Veterans are afforded additional consideration and protection under various laws. These can be broken down into several categories: Examination Credits, Preference in Retention, and Additional Rights.
The State Constitution requires that examinations for appointment or promotion in the Civil Service of New York State be competitive, so far as practicable. At the same time, it contains a significant exception to the strict rule of competition by giving additional credits in competitive examinations to war veterans. Disabled veterans receive 10 points additional credit on their examination scores in open-competitive examinations and 5 points in promotion examinations. Non-disabled veterans are granted 5 points in open-competitive examinations and 2.5 points in promotion examinations. In every case, however, the veteran must attain a passing mark on an examination before additional credits may be added to his/her score. The additional credits may not be applied to raise a failing grade to a passing one.
Veterans eligible for the credits are those who:
A veteran who is disabled is defined as someone who meets the above service criteria and is certified by the United States Department of Veterans Affairs [formerly known as the Veterans Administration] as having a disability rated at ten percent or more which was incurred while serving in the United States Armed Forces in time of war. The disability must be in existence and the disabled veteran must be receiving payment from the Department of Veterans Affairs for such disability at the time of application for appointment or retention.
Other key points to remember regarding use of Veterans Credits:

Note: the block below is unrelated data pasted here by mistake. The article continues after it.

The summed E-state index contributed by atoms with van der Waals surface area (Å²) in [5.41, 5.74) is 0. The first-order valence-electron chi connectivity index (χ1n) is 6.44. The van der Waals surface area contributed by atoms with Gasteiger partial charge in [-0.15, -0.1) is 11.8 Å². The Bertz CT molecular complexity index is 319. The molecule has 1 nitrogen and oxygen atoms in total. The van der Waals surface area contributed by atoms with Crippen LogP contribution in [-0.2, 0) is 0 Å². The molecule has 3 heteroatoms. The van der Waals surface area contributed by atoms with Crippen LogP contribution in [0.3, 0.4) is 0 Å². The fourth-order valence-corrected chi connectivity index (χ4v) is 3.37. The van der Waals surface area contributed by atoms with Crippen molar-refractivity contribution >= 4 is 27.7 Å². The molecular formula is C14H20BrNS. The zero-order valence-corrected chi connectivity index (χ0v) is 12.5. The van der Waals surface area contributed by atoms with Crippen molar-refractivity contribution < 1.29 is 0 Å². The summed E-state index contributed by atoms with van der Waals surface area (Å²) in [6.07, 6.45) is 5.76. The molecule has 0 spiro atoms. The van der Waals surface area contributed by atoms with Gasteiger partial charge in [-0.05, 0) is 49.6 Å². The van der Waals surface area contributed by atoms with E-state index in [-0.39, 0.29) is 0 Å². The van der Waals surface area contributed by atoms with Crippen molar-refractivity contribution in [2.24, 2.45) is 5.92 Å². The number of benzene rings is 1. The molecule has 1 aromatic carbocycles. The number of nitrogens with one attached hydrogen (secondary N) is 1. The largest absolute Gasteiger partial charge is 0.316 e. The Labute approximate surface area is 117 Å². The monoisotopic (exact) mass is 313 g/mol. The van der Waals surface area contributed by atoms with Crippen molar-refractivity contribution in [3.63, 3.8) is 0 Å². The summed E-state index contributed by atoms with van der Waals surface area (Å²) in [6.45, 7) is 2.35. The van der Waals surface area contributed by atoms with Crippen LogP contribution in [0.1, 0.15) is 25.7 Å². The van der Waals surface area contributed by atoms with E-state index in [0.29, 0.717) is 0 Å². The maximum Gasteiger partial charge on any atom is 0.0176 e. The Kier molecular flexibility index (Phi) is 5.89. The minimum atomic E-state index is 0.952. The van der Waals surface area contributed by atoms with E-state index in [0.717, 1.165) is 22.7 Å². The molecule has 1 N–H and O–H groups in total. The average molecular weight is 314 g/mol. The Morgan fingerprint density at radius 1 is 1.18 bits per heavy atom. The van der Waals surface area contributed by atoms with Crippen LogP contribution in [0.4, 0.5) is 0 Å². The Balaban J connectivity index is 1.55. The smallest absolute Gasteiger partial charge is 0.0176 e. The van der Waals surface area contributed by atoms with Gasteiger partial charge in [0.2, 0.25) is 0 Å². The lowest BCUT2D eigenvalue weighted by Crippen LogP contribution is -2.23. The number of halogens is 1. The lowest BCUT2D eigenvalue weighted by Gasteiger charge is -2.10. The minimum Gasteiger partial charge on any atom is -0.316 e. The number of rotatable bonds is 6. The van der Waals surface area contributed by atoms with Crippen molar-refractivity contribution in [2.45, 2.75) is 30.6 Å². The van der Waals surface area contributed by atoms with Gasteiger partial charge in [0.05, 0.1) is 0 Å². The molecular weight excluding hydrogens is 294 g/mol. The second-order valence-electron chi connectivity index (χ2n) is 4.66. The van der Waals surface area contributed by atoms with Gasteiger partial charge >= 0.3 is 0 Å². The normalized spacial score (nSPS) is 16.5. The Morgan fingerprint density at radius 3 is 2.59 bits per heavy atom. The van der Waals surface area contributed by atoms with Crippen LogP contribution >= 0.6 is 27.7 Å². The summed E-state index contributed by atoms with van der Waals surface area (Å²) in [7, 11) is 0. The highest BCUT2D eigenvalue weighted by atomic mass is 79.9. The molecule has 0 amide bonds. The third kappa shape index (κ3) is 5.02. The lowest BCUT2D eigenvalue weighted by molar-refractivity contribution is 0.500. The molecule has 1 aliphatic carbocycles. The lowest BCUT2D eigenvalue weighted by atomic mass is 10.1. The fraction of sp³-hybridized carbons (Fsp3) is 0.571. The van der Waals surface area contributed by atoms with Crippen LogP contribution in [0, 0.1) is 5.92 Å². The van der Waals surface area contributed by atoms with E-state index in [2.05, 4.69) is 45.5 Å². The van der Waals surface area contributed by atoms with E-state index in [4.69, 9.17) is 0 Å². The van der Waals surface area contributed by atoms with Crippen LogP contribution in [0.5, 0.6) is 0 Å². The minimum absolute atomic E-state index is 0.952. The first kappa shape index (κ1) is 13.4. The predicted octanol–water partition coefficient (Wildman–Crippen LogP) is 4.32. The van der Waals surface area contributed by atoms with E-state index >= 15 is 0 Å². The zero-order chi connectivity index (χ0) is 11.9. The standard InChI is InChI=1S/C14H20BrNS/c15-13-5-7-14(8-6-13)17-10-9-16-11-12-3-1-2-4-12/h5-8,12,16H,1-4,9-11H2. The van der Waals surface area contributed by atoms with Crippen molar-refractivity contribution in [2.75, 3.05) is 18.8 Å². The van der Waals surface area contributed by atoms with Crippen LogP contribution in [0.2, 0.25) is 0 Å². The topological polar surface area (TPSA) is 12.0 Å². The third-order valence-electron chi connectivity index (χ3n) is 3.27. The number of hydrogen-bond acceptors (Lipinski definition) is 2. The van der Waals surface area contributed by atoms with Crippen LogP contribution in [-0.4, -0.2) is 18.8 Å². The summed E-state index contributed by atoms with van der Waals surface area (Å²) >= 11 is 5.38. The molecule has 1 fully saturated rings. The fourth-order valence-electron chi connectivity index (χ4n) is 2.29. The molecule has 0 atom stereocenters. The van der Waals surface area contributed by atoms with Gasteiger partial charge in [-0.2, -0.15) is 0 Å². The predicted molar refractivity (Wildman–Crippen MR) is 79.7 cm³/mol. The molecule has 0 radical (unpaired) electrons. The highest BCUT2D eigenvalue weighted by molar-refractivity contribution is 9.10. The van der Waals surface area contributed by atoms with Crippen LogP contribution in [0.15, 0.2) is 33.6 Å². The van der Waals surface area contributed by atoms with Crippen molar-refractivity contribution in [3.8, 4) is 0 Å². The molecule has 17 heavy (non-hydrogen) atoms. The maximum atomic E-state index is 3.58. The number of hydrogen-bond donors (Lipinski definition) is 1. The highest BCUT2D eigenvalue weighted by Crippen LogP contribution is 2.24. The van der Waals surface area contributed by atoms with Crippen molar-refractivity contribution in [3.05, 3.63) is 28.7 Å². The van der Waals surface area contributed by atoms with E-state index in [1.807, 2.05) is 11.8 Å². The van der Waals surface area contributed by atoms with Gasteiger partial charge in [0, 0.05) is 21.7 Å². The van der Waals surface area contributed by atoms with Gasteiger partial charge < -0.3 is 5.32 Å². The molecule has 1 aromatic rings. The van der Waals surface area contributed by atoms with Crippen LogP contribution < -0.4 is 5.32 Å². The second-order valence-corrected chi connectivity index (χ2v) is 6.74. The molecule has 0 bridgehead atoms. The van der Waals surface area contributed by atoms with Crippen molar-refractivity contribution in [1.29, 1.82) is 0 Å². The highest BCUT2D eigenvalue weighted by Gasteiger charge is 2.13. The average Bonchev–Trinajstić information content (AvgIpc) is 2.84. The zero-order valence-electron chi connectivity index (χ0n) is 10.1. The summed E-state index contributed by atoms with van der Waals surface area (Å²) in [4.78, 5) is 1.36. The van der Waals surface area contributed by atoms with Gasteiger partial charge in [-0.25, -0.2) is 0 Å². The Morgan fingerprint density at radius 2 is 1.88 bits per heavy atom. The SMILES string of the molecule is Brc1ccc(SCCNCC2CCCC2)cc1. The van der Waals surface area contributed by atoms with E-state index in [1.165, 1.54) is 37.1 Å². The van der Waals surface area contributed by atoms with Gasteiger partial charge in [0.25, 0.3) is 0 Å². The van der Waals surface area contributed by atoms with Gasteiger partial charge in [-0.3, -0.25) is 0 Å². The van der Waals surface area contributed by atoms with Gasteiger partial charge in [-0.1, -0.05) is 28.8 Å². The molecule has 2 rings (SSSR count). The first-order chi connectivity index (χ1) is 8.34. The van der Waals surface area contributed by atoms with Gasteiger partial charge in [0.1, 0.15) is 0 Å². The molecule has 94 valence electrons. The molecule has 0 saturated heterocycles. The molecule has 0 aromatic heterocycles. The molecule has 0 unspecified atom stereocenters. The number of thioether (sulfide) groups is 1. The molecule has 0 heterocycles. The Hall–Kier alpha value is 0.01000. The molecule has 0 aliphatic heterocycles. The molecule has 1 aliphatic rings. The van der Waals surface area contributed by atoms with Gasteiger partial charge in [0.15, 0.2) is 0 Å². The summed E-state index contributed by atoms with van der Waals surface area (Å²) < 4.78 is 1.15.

Another important benefit granted to disabled and non-disabled veterans is the right of preference in retention in the event of a reduction in force in the competitive class. This preference is covered in detail in the section on layoffs. The qualifications for eligibility for additional examination credits also apply to eligibility for preference in retention.
The Civil Service Law also contains provisions favoring war veterans who are laid off upon the abolition of positions in the non-competitive or labor jurisdictional classes. The law provides that if the non-competitive or labor class position of a veteran is abolished, he/she shall be entitled to transfer to any similar position where a vacancy exists and receive the same compensation.
Some important points to remember regarding veterans preference in retention:
Disciplinary proceedings are set forth in Section 75 of Civil Service Law. Employees who are subject to the provisions of Section 75 may not be removed or otherwise subjected to disciplinary penalty except for incompetency or misconduct established after a hearing on stated charges.
The provisions of Civil Service Law dealing with removal for incompetency or misconduct apply to permanent competitive class employees and, except as noted below, honorably discharged war veterans holding a position by permanent appointment in the classified service.
The rights and privileges of public employees who enter military service are provided for in Military Law and additional rights are guaranteed by federal law. In addition, federal law provides that veterans shall be accorded the protections of federal or state law, whichever is more generous.
Military and/or federal law provides additional rights and privileges to veterans in such areas as: